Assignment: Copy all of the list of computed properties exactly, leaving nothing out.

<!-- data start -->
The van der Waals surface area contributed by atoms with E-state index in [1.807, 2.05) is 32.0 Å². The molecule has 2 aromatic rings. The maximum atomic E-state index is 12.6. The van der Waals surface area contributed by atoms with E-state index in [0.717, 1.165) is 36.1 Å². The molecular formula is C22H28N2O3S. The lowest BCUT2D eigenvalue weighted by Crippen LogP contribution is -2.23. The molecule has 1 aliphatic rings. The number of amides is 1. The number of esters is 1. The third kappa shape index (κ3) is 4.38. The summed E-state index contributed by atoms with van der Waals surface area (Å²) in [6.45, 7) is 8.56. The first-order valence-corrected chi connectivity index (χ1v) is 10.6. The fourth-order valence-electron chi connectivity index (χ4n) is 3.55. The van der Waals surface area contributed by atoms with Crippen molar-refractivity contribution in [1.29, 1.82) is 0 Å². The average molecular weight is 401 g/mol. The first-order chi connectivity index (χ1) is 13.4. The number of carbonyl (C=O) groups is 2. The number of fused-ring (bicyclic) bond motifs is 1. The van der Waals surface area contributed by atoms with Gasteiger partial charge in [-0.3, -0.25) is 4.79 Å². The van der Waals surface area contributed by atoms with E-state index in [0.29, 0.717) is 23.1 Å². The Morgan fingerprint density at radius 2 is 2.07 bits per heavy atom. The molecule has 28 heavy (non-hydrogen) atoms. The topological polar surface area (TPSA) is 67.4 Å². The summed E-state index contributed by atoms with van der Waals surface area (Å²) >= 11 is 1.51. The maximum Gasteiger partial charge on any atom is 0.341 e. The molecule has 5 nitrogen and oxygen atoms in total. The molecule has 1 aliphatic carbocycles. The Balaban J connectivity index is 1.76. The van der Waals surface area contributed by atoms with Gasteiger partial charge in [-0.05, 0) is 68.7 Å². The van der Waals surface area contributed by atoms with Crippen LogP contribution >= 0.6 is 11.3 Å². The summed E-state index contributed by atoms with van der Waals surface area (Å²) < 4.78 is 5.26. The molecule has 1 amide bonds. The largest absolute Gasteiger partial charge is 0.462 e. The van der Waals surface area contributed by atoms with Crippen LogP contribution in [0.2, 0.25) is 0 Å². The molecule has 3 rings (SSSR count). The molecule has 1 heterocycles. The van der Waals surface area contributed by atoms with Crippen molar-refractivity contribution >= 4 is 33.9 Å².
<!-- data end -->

The van der Waals surface area contributed by atoms with E-state index in [1.807, 2.05) is 32.0 Å². The molecule has 2 aromatic rings. The maximum atomic E-state index is 12.6. The van der Waals surface area contributed by atoms with E-state index in [0.717, 1.165) is 36.1 Å². The molecular formula is C22H28N2O3S. The lowest BCUT2D eigenvalue weighted by Crippen LogP contribution is -2.23. The molecule has 1 aliphatic rings. The number of amides is 1. The number of esters is 1. The third kappa shape index (κ3) is 4.38. The summed E-state index contributed by atoms with van der Waals surface area (Å²) in [6.45, 7) is 8.56. The first-order valence-corrected chi connectivity index (χ1v) is 10.6. The fourth-order valence-electron chi connectivity index (χ4n) is 3.55. The van der Waals surface area contributed by atoms with Crippen molar-refractivity contribution in [1.29, 1.82) is 0 Å². The average molecular weight is 401 g/mol. The first-order chi connectivity index (χ1) is 13.4. The number of carbonyl (C=O) groups is 2. The number of fused-ring (bicyclic) bond motifs is 1. The van der Waals surface area contributed by atoms with Gasteiger partial charge in [-0.3, -0.25) is 4.79 Å². The van der Waals surface area contributed by atoms with E-state index in [0.29, 0.717) is 23.1 Å². The Morgan fingerprint density at radius 2 is 2.07 bits per heavy atom. The molecule has 28 heavy (non-hydrogen) atoms. The topological polar surface area (TPSA) is 67.4 Å². The summed E-state index contributed by atoms with van der Waals surface area (Å²) >= 11 is 1.51. The maximum Gasteiger partial charge on any atom is 0.341 e. The molecule has 5 nitrogen and oxygen atoms in total. The molecule has 1 aliphatic carbocycles. The Balaban J connectivity index is 1.76. The van der Waals surface area contributed by atoms with Gasteiger partial charge in [-0.05, 0) is 68.7 Å². The van der Waals surface area contributed by atoms with Crippen LogP contribution >= 0.6 is 11.3 Å². The summed E-state index contributed by atoms with van der Waals surface area (Å²) < 4.78 is 5.26. The molecule has 1 amide bonds. The largest absolute Gasteiger partial charge is 0.462 e. The van der Waals surface area contributed by atoms with Crippen LogP contribution in [0.2, 0.25) is 0 Å². The molecule has 3 rings (SSSR count). The molecule has 1 heterocycles. The van der Waals surface area contributed by atoms with Crippen molar-refractivity contribution >= 4 is 33.9 Å².